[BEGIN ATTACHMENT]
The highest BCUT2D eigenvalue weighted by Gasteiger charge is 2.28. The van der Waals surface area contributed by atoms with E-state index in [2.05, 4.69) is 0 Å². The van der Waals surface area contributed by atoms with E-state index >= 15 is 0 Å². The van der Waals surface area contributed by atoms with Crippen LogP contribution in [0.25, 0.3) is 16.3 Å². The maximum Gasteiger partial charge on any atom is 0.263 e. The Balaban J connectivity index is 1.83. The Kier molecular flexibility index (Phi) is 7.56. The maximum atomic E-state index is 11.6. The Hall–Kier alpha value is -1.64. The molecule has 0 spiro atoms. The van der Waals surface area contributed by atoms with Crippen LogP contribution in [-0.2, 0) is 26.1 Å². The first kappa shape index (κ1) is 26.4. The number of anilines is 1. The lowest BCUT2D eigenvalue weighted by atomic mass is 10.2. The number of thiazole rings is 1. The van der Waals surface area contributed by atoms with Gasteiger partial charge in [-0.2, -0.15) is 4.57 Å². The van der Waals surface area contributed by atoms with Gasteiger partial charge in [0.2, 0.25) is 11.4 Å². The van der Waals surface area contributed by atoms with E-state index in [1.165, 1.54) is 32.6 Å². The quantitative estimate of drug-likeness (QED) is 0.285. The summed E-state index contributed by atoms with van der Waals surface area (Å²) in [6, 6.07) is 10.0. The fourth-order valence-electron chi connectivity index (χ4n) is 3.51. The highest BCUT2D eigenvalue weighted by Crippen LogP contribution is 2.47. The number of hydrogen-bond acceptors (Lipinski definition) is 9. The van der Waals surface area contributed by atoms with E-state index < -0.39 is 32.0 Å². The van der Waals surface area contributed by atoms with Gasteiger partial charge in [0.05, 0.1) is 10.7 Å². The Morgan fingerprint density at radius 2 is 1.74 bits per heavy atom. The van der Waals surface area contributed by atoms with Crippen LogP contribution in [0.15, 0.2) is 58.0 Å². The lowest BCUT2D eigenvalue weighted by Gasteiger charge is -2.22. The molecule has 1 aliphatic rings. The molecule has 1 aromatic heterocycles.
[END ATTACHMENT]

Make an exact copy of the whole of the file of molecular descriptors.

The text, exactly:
The highest BCUT2D eigenvalue weighted by Gasteiger charge is 2.28. The van der Waals surface area contributed by atoms with E-state index in [2.05, 4.69) is 0 Å². The van der Waals surface area contributed by atoms with E-state index >= 15 is 0 Å². The van der Waals surface area contributed by atoms with Crippen LogP contribution in [0.25, 0.3) is 16.3 Å². The maximum Gasteiger partial charge on any atom is 0.263 e. The Balaban J connectivity index is 1.83. The Kier molecular flexibility index (Phi) is 7.56. The maximum atomic E-state index is 11.6. The Hall–Kier alpha value is -1.64. The molecule has 0 spiro atoms. The van der Waals surface area contributed by atoms with Crippen LogP contribution in [-0.2, 0) is 26.1 Å². The first kappa shape index (κ1) is 26.4. The number of anilines is 1. The lowest BCUT2D eigenvalue weighted by atomic mass is 10.2. The number of thiazole rings is 1. The van der Waals surface area contributed by atoms with Gasteiger partial charge in [-0.2, -0.15) is 4.57 Å². The van der Waals surface area contributed by atoms with Gasteiger partial charge in [0.2, 0.25) is 11.4 Å². The van der Waals surface area contributed by atoms with E-state index in [1.165, 1.54) is 32.6 Å². The quantitative estimate of drug-likeness (QED) is 0.285. The summed E-state index contributed by atoms with van der Waals surface area (Å²) in [6, 6.07) is 10.0. The fourth-order valence-electron chi connectivity index (χ4n) is 3.51. The highest BCUT2D eigenvalue weighted by Crippen LogP contribution is 2.47. The number of hydrogen-bond acceptors (Lipinski definition) is 9. The van der Waals surface area contributed by atoms with E-state index < -0.39 is 32.0 Å². The van der Waals surface area contributed by atoms with Gasteiger partial charge in [0.05, 0.1) is 10.7 Å². The Morgan fingerprint density at radius 2 is 1.74 bits per heavy atom. The van der Waals surface area contributed by atoms with Crippen LogP contribution in [0.15, 0.2) is 58.0 Å². The lowest BCUT2D eigenvalue weighted by Gasteiger charge is -2.22. The molecule has 1 aliphatic rings. The molecule has 1 aromatic heterocycles.